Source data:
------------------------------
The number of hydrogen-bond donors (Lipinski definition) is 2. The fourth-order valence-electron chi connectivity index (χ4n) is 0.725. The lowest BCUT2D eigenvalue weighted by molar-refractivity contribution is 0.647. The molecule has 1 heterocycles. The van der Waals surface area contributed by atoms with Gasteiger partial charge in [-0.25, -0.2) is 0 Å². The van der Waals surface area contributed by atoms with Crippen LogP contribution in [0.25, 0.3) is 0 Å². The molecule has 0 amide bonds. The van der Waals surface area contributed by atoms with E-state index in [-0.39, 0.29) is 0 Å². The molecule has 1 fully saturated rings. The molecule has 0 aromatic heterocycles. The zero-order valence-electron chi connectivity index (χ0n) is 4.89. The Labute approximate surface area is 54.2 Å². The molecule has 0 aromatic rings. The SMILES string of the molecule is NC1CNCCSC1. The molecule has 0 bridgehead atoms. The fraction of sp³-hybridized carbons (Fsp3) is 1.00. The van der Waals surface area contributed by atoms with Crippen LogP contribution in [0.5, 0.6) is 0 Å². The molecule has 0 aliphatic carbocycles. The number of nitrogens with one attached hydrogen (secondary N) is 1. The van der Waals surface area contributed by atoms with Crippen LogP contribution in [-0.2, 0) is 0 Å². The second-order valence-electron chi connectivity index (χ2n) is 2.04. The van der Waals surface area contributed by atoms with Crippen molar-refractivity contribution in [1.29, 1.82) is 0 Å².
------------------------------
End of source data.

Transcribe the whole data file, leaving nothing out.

The number of hydrogen-bond donors (Lipinski definition) is 2. The fourth-order valence-electron chi connectivity index (χ4n) is 0.725. The lowest BCUT2D eigenvalue weighted by molar-refractivity contribution is 0.647. The molecule has 1 heterocycles. The van der Waals surface area contributed by atoms with Gasteiger partial charge in [-0.25, -0.2) is 0 Å². The van der Waals surface area contributed by atoms with Crippen LogP contribution in [0.25, 0.3) is 0 Å². The molecule has 0 amide bonds. The van der Waals surface area contributed by atoms with E-state index in [-0.39, 0.29) is 0 Å². The molecule has 1 fully saturated rings. The molecule has 0 aromatic heterocycles. The zero-order valence-electron chi connectivity index (χ0n) is 4.89. The Labute approximate surface area is 54.2 Å². The molecule has 0 aromatic rings. The SMILES string of the molecule is NC1CNCCSC1. The molecule has 0 bridgehead atoms. The fraction of sp³-hybridized carbons (Fsp3) is 1.00. The van der Waals surface area contributed by atoms with Crippen LogP contribution in [0.5, 0.6) is 0 Å². The molecule has 0 aliphatic carbocycles. The number of nitrogens with one attached hydrogen (secondary N) is 1. The van der Waals surface area contributed by atoms with Crippen LogP contribution in [-0.2, 0) is 0 Å². The second-order valence-electron chi connectivity index (χ2n) is 2.04. The van der Waals surface area contributed by atoms with Crippen molar-refractivity contribution in [1.29, 1.82) is 0 Å².